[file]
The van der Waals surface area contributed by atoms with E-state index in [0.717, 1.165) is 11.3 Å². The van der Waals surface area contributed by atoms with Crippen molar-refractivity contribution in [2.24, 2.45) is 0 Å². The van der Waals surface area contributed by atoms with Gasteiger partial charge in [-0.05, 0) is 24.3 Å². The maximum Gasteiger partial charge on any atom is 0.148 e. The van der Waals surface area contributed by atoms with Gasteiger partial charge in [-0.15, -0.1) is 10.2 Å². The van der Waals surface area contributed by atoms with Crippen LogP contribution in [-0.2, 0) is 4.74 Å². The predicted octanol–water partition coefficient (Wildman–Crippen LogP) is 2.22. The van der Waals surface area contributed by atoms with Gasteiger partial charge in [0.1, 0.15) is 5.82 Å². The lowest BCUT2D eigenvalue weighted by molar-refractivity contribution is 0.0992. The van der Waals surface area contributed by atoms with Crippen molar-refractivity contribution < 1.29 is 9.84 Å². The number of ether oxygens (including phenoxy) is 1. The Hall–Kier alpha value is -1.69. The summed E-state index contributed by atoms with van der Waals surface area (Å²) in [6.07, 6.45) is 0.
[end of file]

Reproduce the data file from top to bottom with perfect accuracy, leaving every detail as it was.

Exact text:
The van der Waals surface area contributed by atoms with E-state index in [0.717, 1.165) is 11.3 Å². The van der Waals surface area contributed by atoms with Crippen molar-refractivity contribution in [2.24, 2.45) is 0 Å². The van der Waals surface area contributed by atoms with Gasteiger partial charge in [-0.05, 0) is 24.3 Å². The maximum Gasteiger partial charge on any atom is 0.148 e. The van der Waals surface area contributed by atoms with Gasteiger partial charge in [-0.15, -0.1) is 10.2 Å². The van der Waals surface area contributed by atoms with Crippen LogP contribution in [-0.2, 0) is 4.74 Å². The predicted octanol–water partition coefficient (Wildman–Crippen LogP) is 2.22. The van der Waals surface area contributed by atoms with Gasteiger partial charge in [0.1, 0.15) is 5.82 Å². The lowest BCUT2D eigenvalue weighted by molar-refractivity contribution is 0.0992. The van der Waals surface area contributed by atoms with Crippen molar-refractivity contribution < 1.29 is 9.84 Å². The number of ether oxygens (including phenoxy) is 1. The Hall–Kier alpha value is -1.69. The summed E-state index contributed by atoms with van der Waals surface area (Å²) in [6.07, 6.45) is 0.